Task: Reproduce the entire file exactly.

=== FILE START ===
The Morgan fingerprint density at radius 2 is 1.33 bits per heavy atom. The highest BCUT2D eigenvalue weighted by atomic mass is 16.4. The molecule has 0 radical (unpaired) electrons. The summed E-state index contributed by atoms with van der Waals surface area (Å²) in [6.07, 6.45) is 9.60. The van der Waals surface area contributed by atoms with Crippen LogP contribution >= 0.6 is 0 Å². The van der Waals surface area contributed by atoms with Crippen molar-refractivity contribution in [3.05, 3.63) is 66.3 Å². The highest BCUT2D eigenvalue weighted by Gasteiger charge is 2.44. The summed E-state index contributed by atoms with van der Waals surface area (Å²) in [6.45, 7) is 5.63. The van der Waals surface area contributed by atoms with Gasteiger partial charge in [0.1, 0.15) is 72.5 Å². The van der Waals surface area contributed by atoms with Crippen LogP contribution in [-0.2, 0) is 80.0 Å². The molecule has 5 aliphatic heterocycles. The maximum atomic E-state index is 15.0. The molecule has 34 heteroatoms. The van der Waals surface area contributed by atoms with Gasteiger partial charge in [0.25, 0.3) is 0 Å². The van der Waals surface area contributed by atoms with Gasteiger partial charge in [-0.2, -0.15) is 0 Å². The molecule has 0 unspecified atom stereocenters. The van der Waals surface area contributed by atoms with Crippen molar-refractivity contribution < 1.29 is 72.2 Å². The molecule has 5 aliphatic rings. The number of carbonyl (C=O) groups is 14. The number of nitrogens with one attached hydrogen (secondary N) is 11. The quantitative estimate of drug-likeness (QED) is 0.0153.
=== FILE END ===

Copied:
The Morgan fingerprint density at radius 2 is 1.33 bits per heavy atom. The highest BCUT2D eigenvalue weighted by atomic mass is 16.4. The molecule has 0 radical (unpaired) electrons. The summed E-state index contributed by atoms with van der Waals surface area (Å²) in [6.07, 6.45) is 9.60. The van der Waals surface area contributed by atoms with Crippen LogP contribution >= 0.6 is 0 Å². The van der Waals surface area contributed by atoms with Crippen molar-refractivity contribution in [3.05, 3.63) is 66.3 Å². The highest BCUT2D eigenvalue weighted by Gasteiger charge is 2.44. The summed E-state index contributed by atoms with van der Waals surface area (Å²) in [6.45, 7) is 5.63. The van der Waals surface area contributed by atoms with Gasteiger partial charge in [0.1, 0.15) is 72.5 Å². The van der Waals surface area contributed by atoms with Crippen LogP contribution in [-0.2, 0) is 80.0 Å². The molecule has 5 aliphatic heterocycles. The maximum atomic E-state index is 15.0. The molecule has 34 heteroatoms. The van der Waals surface area contributed by atoms with Gasteiger partial charge in [0.25, 0.3) is 0 Å². The van der Waals surface area contributed by atoms with Gasteiger partial charge in [-0.2, -0.15) is 0 Å². The molecule has 0 unspecified atom stereocenters. The van der Waals surface area contributed by atoms with Crippen molar-refractivity contribution < 1.29 is 72.2 Å². The molecule has 5 aliphatic rings. The number of carbonyl (C=O) groups is 14. The number of nitrogens with one attached hydrogen (secondary N) is 11. The quantitative estimate of drug-likeness (QED) is 0.0153.